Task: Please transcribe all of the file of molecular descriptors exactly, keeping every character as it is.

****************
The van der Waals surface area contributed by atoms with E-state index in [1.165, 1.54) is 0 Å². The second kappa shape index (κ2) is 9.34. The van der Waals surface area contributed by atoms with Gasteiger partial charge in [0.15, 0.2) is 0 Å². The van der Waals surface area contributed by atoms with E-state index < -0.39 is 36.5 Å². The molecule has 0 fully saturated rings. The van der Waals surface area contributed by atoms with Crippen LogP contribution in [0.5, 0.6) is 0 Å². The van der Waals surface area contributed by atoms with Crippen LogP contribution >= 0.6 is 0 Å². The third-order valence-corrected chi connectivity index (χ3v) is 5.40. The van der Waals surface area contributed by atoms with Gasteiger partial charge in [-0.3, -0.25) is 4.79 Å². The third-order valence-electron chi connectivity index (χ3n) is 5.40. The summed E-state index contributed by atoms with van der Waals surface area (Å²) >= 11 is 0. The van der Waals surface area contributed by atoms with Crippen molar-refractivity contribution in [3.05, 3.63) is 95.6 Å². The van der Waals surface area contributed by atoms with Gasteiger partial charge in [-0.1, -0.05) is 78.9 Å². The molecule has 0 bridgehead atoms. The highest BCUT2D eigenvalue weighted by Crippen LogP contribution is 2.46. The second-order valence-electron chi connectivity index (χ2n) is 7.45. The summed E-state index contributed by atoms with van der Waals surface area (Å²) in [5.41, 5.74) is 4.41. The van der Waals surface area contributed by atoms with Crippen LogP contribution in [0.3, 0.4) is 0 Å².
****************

The van der Waals surface area contributed by atoms with E-state index in [1.165, 1.54) is 0 Å². The second kappa shape index (κ2) is 9.34. The van der Waals surface area contributed by atoms with Gasteiger partial charge in [0.15, 0.2) is 0 Å². The van der Waals surface area contributed by atoms with E-state index < -0.39 is 36.5 Å². The molecule has 0 fully saturated rings. The van der Waals surface area contributed by atoms with Crippen LogP contribution in [0.5, 0.6) is 0 Å². The van der Waals surface area contributed by atoms with Crippen LogP contribution >= 0.6 is 0 Å². The third-order valence-corrected chi connectivity index (χ3v) is 5.40. The van der Waals surface area contributed by atoms with Gasteiger partial charge in [-0.3, -0.25) is 4.79 Å². The third-order valence-electron chi connectivity index (χ3n) is 5.40. The summed E-state index contributed by atoms with van der Waals surface area (Å²) >= 11 is 0. The van der Waals surface area contributed by atoms with Crippen molar-refractivity contribution in [3.05, 3.63) is 95.6 Å². The van der Waals surface area contributed by atoms with Gasteiger partial charge in [-0.1, -0.05) is 78.9 Å². The molecule has 0 bridgehead atoms. The highest BCUT2D eigenvalue weighted by Crippen LogP contribution is 2.46. The second-order valence-electron chi connectivity index (χ2n) is 7.45. The summed E-state index contributed by atoms with van der Waals surface area (Å²) in [5.41, 5.74) is 4.41. The van der Waals surface area contributed by atoms with Crippen LogP contribution in [0.3, 0.4) is 0 Å².